“Spotlighting”

by Jason Arment

John and his father froze as a buck crossed the road in front of them, down in a valley where a brook babbled and cornstalk stubble covered the fields. Sam sat behind the wheel, coffee in one hand and cigarette in the other. The truck rumbled and jumped whenever Sam’s shifting was rough or ill-timed—when he was fumbling for a smoke or pouring coffee from an aluminum thermos he stole from the Air Force base where he worked as an independent contractor. John never noticed, though. At that point in his life, it was an irregular staccato metering out his life the way a hammer tolls a building’s construction.

John leaned from the passenger window wielding a spotlight with “FOR GOVERNMENT USE ONLY” across the top. He would shine the light across prairies and into ditches and valleys. Eyes shone back at them like pinpricks of eternity burning in the dark. He wouldn’t be behind the rifle until early morning, during what Sam called the evil hours, when Sam’s arms would wobble and throw off his aim.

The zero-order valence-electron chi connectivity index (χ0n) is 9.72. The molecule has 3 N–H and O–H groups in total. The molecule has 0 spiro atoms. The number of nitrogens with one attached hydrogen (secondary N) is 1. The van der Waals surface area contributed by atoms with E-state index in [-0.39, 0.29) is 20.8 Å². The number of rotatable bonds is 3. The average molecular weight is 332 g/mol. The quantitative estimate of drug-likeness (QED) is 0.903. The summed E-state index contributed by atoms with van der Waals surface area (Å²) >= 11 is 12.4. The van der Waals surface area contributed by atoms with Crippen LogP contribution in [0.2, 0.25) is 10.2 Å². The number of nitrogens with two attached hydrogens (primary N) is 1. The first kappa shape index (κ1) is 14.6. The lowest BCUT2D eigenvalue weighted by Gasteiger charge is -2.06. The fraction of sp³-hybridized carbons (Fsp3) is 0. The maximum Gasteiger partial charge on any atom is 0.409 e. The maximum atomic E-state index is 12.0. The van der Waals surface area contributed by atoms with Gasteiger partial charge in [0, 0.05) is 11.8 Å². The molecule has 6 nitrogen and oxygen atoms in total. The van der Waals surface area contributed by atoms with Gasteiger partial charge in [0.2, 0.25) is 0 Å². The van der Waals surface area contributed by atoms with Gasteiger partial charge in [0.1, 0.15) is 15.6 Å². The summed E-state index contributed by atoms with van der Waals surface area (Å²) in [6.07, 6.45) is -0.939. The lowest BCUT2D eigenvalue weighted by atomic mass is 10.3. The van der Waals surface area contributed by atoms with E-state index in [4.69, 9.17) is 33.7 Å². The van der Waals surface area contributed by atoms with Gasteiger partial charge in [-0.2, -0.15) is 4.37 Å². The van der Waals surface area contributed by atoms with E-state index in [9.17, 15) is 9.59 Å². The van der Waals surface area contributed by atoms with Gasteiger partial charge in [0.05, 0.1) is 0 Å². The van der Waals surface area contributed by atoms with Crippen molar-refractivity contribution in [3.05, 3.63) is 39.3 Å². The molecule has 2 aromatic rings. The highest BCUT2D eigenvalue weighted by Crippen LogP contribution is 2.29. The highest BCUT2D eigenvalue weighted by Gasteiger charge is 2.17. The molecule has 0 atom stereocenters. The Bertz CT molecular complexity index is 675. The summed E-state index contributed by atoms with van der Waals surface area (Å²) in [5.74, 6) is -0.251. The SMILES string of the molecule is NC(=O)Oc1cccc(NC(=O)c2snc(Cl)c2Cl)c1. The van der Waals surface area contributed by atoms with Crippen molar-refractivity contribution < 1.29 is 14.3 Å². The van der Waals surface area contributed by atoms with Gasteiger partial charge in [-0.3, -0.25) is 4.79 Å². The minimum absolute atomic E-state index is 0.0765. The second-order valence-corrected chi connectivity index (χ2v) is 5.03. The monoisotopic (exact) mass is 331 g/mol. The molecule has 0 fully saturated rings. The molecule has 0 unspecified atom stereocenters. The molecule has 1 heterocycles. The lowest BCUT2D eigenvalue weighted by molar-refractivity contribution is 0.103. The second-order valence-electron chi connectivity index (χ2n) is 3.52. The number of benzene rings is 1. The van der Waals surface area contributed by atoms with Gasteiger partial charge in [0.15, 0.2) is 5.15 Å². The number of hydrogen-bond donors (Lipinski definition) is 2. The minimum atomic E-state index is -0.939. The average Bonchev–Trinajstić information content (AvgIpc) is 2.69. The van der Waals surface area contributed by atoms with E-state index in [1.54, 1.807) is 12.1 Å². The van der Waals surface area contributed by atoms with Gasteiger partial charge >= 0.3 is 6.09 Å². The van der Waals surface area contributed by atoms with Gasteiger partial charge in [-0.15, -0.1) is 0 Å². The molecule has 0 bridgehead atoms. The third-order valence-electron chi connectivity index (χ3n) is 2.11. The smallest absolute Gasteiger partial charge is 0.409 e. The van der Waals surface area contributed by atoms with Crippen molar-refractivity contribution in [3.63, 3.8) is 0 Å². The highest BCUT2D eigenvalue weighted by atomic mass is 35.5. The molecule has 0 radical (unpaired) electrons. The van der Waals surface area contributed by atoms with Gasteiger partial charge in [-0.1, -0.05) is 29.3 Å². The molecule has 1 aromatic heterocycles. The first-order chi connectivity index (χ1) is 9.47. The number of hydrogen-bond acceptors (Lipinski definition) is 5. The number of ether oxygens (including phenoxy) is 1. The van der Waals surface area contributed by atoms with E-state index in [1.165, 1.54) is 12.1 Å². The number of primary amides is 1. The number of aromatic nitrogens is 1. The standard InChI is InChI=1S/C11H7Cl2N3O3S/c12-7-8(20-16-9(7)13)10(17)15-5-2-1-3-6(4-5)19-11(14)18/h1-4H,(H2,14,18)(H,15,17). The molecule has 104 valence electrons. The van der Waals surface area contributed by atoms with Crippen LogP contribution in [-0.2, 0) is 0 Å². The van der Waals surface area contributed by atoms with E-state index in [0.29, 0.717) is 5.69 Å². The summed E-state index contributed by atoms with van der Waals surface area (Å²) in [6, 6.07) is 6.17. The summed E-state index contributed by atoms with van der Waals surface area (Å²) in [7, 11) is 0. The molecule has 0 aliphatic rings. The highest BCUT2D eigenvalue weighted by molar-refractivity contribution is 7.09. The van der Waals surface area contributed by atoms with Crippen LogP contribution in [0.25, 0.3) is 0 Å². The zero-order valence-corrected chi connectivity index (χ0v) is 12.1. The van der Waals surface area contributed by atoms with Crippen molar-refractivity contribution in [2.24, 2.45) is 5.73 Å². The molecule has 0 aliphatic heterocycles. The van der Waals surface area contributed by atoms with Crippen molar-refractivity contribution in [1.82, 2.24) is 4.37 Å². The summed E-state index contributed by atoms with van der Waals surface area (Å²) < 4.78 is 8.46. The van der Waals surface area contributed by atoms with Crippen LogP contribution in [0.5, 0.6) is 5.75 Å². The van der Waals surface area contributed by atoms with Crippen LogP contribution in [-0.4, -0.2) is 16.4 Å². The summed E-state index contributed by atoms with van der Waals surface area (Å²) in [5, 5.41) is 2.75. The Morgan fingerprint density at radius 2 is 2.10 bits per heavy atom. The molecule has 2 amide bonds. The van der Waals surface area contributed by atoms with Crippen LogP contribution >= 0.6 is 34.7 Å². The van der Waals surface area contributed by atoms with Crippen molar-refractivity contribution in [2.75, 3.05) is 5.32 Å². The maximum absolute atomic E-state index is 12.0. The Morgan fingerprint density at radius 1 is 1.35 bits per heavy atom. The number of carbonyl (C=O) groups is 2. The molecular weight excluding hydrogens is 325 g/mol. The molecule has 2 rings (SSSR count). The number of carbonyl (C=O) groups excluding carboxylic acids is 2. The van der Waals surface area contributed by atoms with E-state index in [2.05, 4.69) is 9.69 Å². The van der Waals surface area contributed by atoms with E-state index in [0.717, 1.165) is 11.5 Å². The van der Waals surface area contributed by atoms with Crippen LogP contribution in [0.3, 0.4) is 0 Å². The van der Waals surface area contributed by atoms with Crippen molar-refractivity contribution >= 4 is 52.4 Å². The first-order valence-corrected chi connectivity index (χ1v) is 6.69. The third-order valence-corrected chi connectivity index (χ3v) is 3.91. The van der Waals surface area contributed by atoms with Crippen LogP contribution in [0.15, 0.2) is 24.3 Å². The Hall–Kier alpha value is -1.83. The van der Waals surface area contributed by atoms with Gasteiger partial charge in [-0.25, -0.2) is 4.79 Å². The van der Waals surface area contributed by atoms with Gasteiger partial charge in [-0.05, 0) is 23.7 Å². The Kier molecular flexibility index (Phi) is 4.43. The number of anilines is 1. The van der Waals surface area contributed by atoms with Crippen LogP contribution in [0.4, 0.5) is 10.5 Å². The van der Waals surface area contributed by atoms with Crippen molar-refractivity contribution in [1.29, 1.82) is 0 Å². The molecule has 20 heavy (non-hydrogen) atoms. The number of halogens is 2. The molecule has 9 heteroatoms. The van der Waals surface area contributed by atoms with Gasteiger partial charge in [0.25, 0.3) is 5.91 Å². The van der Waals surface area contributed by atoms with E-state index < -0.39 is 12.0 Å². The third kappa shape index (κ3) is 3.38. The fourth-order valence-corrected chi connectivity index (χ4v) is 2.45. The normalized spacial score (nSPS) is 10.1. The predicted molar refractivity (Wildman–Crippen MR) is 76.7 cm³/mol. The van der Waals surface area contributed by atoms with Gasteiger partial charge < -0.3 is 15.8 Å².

John had the rifle shouldered, sitting on the window edge with his legs in the cab while the rifle, on top of the truck’s roof, pointed into a field. Sam said something about needing to be ready for anything as he started to spotlight the valley, looking for the big buck they’d seen cross the road earlier. Some nights, it wasn’t worth the added risk to stay out so close to dawn; the last time they’d only seen a few button bucks. John knew his dad would wait until dawn to see if they could spotlight the big buck as it wandered into a field to bed down for the day. Sunlight beaded on the horizon as Sam spoke.

“All right. I’m going to try turbo mode. See if it’s worth a damn.”

John sat taut as a spring. In the past, he’d missed a buck by not being ready when light blasted the night colorless and white as an overexposed photo. This time John thought of the moon, but only for the few moments before red and blue strobed the landscape and a telltale wail heralded the morning sun.